Salmonella Typhimurium DT104 is an emerging enteric pathogen in swine of increasing medical importance. In this study, the time course and the actin-dependent host signaling processes necessary for invasion of a S. Typhimurium DT104 field isolate were investigated in IPEC J2 epithelial cells derived from porcine small intestine. Internalized bacteria were quantified by a gentamicin resistance assay. DT104 internalization into epithelial monolayers increased steadily between 15 and 120 min after apical inoculation. Internalization was reduced by the Rho GTPase inhibitor mevastatin, the N-WASP inhibitor wiskostatin and the actin-disrupting agent cytochalasin D, but not the Rac1 GTPase inhibitor NSC-23766. Early DT104 invasion of porcine enterocytes appears to be mediated by Rac1 GTPase-independent changes in epithelial actin assembly.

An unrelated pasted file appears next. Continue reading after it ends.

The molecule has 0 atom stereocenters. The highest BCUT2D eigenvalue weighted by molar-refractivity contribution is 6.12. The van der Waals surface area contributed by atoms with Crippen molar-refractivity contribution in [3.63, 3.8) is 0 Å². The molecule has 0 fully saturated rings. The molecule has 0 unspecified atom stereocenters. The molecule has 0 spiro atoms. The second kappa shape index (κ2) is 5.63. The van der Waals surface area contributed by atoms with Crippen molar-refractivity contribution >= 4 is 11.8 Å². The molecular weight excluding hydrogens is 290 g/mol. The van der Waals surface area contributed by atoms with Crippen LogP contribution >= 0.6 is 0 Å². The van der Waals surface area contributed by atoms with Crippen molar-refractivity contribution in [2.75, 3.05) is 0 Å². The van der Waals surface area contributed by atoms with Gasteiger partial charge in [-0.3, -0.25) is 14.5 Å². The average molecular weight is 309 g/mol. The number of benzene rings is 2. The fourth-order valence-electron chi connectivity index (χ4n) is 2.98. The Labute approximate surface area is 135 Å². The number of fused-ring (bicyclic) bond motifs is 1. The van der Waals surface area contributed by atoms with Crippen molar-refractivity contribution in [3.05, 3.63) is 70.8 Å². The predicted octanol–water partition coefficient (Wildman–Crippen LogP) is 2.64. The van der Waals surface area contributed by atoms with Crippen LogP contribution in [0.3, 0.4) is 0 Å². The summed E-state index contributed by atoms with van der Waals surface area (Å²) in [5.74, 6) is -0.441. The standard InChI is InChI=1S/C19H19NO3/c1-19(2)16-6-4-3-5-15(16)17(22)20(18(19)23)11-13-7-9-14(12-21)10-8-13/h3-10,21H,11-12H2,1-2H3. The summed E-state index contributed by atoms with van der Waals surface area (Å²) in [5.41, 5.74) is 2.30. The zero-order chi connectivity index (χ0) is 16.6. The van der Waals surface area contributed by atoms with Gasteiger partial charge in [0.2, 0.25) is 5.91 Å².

Bibliographical noteFunding Information:
This work was supported in part by National Institutes of Health grant R01 DA-10200.
Copyright 2009 Elsevier B.V., All rights reserved.
- Intestinal epithelium
- Neural Wiskott-Aldrich syndrome protein
- Rho GTPase
- Time course